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The rise of e-commerce

Article provided by Lulalend

There has been a permanent change in the way that people shop and, in turn, the way that businesses need to operate. In the absence of brick-and-mortar stores being open during the lockdown, as well as a general fear of crowded malls when things were able to re-open, South Africa’s e-commerce sector exploded.

According to Trevor Gosling, co-founder and CEO of Lulalend, he has seen phenomenal growth in e-commerce businesses who have connected with them for SME financing. “Between the period of October 2020 and February 2021, we saw an 86% increase in loans made to e-commerce businesses and online retailers in comparison to the same period between 2019 and 2020.”

“The loans were strongly linked to growth-related requirements, such as the purchasing of inventory or the expansion of marketing,” Gosling explains.

“The reality is that South Africans have now become familiar with and are used to the convenience that shopping online provides. For those who have seized this opportunity and taken the time to invest in developing their digital offering, they will continue to see rewards in the long-term,” he adds.

One of the fundamental differentiators around e-commerce in 2021 is that, while in the past this has been dominated by retailers, the adoption and familiarity that people now have of purchasing goods and services online has meant that nearly all sectors can capitalise on this trend.

The boom in demand also allowed businesses across a variety of categories to adopt a new way of delivering their products with innovative non-contact formats – whether contactless payments or automated fulfilment systems to help curb the spread of the virus.

“Gone are the days when buying online was simply a purchase of a book, clothing item, or food. Nowadays, having a business presence online that integrates e-commerce functionality will become a lot more common,” Gosling points out.

“It takes more than just setting up an online site.” Gosling says that the new competition emerging out of this pandemic and advancing technologies will require SMEs to incorporate innovative ways of marketing, selling, and fulfilling customer orders if they are wanting to maintain and grow their bottom line.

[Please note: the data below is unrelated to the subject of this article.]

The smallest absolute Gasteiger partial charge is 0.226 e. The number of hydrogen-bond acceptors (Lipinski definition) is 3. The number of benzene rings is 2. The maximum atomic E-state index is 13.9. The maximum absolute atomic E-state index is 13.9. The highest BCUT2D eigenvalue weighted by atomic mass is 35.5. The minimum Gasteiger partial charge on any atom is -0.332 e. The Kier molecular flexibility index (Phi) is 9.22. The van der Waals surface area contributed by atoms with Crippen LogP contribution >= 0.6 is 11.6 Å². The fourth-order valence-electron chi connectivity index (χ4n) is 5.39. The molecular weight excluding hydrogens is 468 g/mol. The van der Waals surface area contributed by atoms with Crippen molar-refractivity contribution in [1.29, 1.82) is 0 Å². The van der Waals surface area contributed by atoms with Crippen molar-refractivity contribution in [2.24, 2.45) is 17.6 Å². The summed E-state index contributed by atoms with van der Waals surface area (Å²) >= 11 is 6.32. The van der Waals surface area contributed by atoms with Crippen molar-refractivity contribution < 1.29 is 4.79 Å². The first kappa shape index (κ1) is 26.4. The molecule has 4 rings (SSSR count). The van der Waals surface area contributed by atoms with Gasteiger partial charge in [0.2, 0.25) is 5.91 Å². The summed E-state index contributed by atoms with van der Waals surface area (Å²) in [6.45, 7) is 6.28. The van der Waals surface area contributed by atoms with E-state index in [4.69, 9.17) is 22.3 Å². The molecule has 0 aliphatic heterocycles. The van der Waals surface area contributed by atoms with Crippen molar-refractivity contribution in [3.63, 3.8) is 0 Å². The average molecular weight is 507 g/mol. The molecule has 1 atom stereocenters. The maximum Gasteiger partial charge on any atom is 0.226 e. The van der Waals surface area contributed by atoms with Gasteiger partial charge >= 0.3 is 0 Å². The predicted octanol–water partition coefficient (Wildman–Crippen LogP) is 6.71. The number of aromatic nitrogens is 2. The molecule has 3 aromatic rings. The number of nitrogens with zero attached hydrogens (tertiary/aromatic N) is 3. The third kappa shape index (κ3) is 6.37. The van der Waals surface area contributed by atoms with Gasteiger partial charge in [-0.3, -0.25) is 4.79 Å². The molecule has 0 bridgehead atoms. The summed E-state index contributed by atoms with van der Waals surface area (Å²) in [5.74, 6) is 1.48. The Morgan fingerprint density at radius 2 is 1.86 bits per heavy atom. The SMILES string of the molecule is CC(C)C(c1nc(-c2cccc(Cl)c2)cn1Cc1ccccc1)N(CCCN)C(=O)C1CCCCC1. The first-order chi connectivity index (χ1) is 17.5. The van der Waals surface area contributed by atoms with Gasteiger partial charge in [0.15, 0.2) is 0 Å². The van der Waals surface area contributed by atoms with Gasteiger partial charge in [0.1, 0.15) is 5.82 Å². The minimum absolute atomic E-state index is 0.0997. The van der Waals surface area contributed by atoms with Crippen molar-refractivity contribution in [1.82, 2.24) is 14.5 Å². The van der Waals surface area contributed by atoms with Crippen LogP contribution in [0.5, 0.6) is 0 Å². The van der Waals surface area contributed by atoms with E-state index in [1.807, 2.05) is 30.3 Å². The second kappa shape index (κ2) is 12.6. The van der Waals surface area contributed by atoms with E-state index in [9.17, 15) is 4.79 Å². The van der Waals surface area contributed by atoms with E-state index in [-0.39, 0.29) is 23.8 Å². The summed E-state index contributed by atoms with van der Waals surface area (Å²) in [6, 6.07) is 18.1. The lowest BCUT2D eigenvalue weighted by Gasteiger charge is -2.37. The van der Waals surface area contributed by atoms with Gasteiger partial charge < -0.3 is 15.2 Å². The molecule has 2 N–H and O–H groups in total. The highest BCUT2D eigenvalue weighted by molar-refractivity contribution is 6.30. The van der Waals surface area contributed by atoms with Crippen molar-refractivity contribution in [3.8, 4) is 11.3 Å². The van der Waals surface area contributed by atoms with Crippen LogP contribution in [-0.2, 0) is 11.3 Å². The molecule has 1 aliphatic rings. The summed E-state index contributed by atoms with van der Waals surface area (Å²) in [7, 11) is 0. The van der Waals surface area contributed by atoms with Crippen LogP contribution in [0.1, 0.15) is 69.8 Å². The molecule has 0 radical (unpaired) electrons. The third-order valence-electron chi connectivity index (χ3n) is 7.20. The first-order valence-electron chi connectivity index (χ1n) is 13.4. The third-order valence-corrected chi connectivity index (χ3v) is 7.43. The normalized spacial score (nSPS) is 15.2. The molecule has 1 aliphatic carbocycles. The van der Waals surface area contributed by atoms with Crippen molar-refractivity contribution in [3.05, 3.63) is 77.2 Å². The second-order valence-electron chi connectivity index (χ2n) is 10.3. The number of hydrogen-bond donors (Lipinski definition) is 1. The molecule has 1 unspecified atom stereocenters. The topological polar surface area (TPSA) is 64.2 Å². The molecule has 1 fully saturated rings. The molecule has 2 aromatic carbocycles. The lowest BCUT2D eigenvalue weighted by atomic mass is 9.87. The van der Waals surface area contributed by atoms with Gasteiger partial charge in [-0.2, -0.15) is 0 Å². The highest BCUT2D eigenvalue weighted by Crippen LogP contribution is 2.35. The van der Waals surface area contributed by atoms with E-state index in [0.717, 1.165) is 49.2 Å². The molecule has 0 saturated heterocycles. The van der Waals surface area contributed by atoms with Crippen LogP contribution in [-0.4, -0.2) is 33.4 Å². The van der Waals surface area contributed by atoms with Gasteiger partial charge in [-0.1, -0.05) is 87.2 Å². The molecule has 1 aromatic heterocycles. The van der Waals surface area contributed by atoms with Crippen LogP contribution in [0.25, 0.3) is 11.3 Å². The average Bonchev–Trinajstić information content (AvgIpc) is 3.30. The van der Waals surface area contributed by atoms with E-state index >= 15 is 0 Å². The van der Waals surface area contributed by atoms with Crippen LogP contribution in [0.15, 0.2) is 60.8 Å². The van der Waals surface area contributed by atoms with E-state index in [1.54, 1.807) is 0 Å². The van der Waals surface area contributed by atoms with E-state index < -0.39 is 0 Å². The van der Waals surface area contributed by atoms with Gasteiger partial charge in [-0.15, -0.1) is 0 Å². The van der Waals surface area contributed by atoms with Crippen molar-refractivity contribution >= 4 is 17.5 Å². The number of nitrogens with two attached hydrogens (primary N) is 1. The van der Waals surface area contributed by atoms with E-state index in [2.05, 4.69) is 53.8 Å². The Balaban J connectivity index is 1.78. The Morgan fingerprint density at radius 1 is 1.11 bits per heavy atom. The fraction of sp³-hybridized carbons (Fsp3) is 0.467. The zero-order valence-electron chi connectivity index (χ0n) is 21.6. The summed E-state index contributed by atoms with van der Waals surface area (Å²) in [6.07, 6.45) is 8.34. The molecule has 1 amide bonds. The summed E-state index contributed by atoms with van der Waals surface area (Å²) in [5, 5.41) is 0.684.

This is where SMEs will need to invest. “From the increase in new loan applications from e-commerce businesses that we saw”, Gosling says that one of the biggest learnings from them is the need to pressure test any new technology or systems that might be brought online. “It will be important to expand capacity limits as well as invest in systems that will allow for personal, timely and automated customer interactions and sales fulfilment.”

“A secondary, but equally important, the benefit is that it’s not just about an increase in revenue. Doing so means that they are able to reconnect with their existing customer base all while expanding their brand presence to new and potentially untapped markets,” he adds.

Understanding the purchasing paths of these new online customers and ensuring that your platform provides a seamless and simple shopping experience across different devices will be critical. “For those with physical stores, it will also mean ensuring that they are experience-led and digitally connected to any e-commerce platform that could assist in generating sales after the customer has left the store,” Gosling points out.

To do this will require access to capital. “Taking on debt is often essential for business growth. Being able to invest in your business to ensure that it meets the changing needs of its customers is crucial for survival,” he adds.

“Now is the time to act. The world has changed and so have the ways that customers connect with brands. To ensure that they capture market share and emerge after the crisis as market leaders, business owners will need to start making these changes now,” says Gosling.

To help SMEs wanting to move their business online, we’ve created a practical guide that is available as a free download here.

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